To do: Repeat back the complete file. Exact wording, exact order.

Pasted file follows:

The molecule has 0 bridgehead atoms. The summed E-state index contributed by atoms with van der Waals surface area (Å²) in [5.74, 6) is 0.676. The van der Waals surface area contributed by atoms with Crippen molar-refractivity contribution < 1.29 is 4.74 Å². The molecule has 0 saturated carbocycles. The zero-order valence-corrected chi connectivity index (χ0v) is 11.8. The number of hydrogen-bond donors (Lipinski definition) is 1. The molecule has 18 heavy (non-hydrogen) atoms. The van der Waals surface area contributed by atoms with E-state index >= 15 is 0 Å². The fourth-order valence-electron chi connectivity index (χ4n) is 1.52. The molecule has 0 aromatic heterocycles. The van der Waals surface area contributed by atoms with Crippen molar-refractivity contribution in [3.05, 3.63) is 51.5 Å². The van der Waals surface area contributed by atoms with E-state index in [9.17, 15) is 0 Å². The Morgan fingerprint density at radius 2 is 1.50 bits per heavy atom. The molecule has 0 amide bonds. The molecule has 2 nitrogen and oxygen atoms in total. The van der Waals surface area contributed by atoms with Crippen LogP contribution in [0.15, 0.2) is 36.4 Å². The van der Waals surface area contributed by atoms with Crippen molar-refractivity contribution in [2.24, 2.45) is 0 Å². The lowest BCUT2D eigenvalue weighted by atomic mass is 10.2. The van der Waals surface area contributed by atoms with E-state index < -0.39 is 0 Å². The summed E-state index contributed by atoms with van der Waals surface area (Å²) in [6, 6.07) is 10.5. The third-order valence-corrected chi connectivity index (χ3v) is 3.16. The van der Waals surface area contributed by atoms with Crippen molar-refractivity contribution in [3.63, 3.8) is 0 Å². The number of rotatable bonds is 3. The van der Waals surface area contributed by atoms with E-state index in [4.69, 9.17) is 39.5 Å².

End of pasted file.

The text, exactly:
The molecule has 0 bridgehead atoms. The summed E-state index contributed by atoms with van der Waals surface area (Å²) in [5.74, 6) is 0.676. The van der Waals surface area contributed by atoms with Crippen molar-refractivity contribution < 1.29 is 4.74 Å². The molecule has 0 saturated carbocycles. The zero-order valence-corrected chi connectivity index (χ0v) is 11.8. The number of hydrogen-bond donors (Lipinski definition) is 1. The molecule has 18 heavy (non-hydrogen) atoms. The van der Waals surface area contributed by atoms with E-state index >= 15 is 0 Å². The fourth-order valence-electron chi connectivity index (χ4n) is 1.52. The molecule has 0 aromatic heterocycles. The van der Waals surface area contributed by atoms with Crippen molar-refractivity contribution in [3.05, 3.63) is 51.5 Å². The van der Waals surface area contributed by atoms with E-state index in [9.17, 15) is 0 Å². The Morgan fingerprint density at radius 2 is 1.50 bits per heavy atom. The molecule has 0 amide bonds. The molecule has 2 nitrogen and oxygen atoms in total. The van der Waals surface area contributed by atoms with Crippen LogP contribution in [0.15, 0.2) is 36.4 Å². The van der Waals surface area contributed by atoms with Crippen molar-refractivity contribution in [2.24, 2.45) is 0 Å². The lowest BCUT2D eigenvalue weighted by atomic mass is 10.2. The van der Waals surface area contributed by atoms with E-state index < -0.39 is 0 Å². The summed E-state index contributed by atoms with van der Waals surface area (Å²) in [6, 6.07) is 10.5. The third-order valence-corrected chi connectivity index (χ3v) is 3.16. The van der Waals surface area contributed by atoms with Crippen molar-refractivity contribution in [3.63, 3.8) is 0 Å². The number of rotatable bonds is 3. The van der Waals surface area contributed by atoms with E-state index in [4.69, 9.17) is 39.5 Å².